Despite my stubbornness and yearning for the past I do realise that the world is changing and tech is the present and future.

tech

I am also insatiably curious and thus the the title African Futures – “Technology: Means or Curse?” piqued my interest.

pichaaaa2

Before I fell off the bandwagon ten years ago, I was part of the Nairobi art scene. Kwani? is home for me and thus attending the talk which they were curating was a sort of homecoming.

Got to Goethe at 4.50 since the talk was to start at 5pm. It started at 5.50pm. Time in Africa is obviously an elastic concept. The delay gave me ample time to observe and people watch the creatives. The dreadlocks, the colourful attire, the fancy hairdos, the afro bracelets were still how I remembered them.

Being an introvert my default was to sit at the back and avoid small talk. So imagine my horror when someone from my past remembered me and come to seat with me. To add to my horror I could totally not remember her name. Since asking would have seemed rude she talked and I listened.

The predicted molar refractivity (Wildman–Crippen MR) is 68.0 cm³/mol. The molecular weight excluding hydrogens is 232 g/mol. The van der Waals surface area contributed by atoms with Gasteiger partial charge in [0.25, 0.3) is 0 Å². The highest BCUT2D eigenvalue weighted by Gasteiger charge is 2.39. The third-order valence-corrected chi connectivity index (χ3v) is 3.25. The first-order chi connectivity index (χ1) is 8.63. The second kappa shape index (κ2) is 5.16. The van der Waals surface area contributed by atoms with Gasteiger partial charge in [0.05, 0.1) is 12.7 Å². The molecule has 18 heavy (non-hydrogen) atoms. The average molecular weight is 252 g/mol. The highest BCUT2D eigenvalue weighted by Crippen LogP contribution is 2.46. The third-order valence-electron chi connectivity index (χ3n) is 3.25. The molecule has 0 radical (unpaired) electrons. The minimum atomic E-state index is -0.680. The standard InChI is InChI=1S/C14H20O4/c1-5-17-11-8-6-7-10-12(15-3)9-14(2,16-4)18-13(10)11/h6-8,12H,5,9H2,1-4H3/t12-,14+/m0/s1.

She is a creative who became a biologist and who is now a new mum and also setting up a biotech lab. So in the near future Kenya may not need to take DNA samples abroad. She was also reading the Black Anthena. Surprisingly the highlight of my evening!

Finally the talk did begin and I took shorthand notes.

PICHAA

Dr. Kamau Gachigi.